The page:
”Whose side are you on?” asks the ”Marvel Comic event in seven parts” titled Civil War. This miniseries, written by Mark Millar and drawn by Steve McNiven, is intended, at least in part, to compete with the big ”event” over at rival DC Comics, Infinite Crisis. The overarching notion is to come up with a plot big enough to include all the major superheroes in a company’s ”universe,” and Civil War turns on the long-gestating notion that, in the Marvel universe, civilians have been suspicious of masked superheroes. Ordinary folks love being rescued, but they also fear the power these figures possess, because what’s to stop them from turning as bad as the supervillains? Marvel has long teased out this theme in its various X Men books. There, as in the X movies, the idea has been that ”mutants” are potentially dangerous freaks of nature and are periodically persecuted by politicians and lawmakers as well as by their superpowered enemies.
X Men comics trade on the idea of prejudice and persecution as metaphors for racism and xenophobia. Civil War broadens this out by making all sorts of heroes — from ordinary men with superior minds and bodies (Iron Man, Captain America) to people with extra-special powers (Spider-Man, the Human Torch) — the objects of a McCarthyite witch-hunt: The plot pivots on the idea that all superheroes must register their identities with the government, and not embark on adventures that interfere with the best interests of the country.
Writer Millar is trying the most difficult thing in superhero-comics writing: to impose realistic strictures on characters. What if, as the series’ first issue shows us, a batch of costumed do-gooders ended up killing and hurting innocent civilians in the course of battling some supervillains? The resulting outcry leads to a national debate about how superheroes can be controlled. The ”civil war” breaks out within superhero ranks: Some, like the conservative businessman Tony Stark — a.k.a. Iron Man — think going along with government rules is inevitable, even sensible; on the other side, Goliath tells Ms. Marvel, ”This is the start of the witch-hunts, honey. They’ll be coming after us with torches and pitchforks.”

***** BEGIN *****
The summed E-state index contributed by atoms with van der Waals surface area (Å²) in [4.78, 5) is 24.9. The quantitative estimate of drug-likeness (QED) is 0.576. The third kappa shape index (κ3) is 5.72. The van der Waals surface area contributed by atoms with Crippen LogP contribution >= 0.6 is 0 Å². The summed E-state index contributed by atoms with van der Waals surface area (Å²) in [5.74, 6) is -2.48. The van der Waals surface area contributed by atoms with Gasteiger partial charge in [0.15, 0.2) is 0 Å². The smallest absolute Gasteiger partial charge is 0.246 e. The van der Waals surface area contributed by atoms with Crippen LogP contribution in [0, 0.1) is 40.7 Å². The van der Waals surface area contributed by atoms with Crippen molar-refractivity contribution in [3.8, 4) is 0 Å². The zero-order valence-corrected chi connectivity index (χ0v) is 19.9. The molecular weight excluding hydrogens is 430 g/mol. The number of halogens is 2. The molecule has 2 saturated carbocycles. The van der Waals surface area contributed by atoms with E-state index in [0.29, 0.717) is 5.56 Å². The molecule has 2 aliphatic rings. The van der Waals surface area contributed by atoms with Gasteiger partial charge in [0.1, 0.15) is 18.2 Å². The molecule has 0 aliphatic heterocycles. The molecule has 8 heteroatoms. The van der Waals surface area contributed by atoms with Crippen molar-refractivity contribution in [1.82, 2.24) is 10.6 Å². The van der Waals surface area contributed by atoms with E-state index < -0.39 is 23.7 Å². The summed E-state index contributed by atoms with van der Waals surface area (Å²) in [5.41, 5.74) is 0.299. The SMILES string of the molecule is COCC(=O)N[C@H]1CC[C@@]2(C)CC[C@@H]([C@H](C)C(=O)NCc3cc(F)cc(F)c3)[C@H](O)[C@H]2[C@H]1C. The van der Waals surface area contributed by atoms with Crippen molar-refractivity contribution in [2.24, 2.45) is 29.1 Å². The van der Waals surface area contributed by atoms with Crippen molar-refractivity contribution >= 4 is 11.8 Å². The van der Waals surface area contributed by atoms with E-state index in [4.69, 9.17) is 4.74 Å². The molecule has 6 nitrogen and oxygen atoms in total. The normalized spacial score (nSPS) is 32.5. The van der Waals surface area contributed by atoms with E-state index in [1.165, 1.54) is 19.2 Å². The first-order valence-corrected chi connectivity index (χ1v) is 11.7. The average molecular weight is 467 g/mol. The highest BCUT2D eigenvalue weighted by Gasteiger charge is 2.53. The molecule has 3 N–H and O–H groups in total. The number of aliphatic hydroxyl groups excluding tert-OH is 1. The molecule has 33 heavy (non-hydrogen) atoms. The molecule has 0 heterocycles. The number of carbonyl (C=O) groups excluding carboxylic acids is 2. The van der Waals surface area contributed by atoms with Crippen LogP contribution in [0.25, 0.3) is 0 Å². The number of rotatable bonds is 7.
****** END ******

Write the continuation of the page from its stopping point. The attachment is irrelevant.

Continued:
I’m not so sure, yet, that this makes for interesting drama — the first issue of Civil War is talky and obvious. What makes the issue special is McNiven’s art and the inking and coloring by Dexter Vines and Morry Hollowell, respectively. They achieve a superbly burnished look — the pages have a pulsating glow to them, and the cliché of superhero art, the exaggerated musculature of both men and women, doesn’t seem melodramatic or foolish at all in this context.
I don’t want to give a grade to Civil War until I see more of it. It doesn’t bode well, from my point of view, to see, in the final pages, the gigantic, silent, looming figure of the Watcher appear. The Watcher, as Dr. Strange helpfully explains to Spider-Woman, ”only appears to record moments of great change and enormous upheaval.” Okay, okay, we get it, we get it — in the immortal words of Steve Allen, this could be the start of something big. Maybe too big for its narrative britches. On the other hand, I do like the closing moment when Iron Man tells a group of government officials worried about Captain America leading an anti-registration splinter group, ”You push ahead with registration as planned, gentlemen. Leave Captain America to us.” If Millar can get away with making familiar, beloved characters announce their politics explicitly, it really might reveal some interesting things about these creations. And even more about the readers of these comic books, who’ll be forced to decide which side they’re on.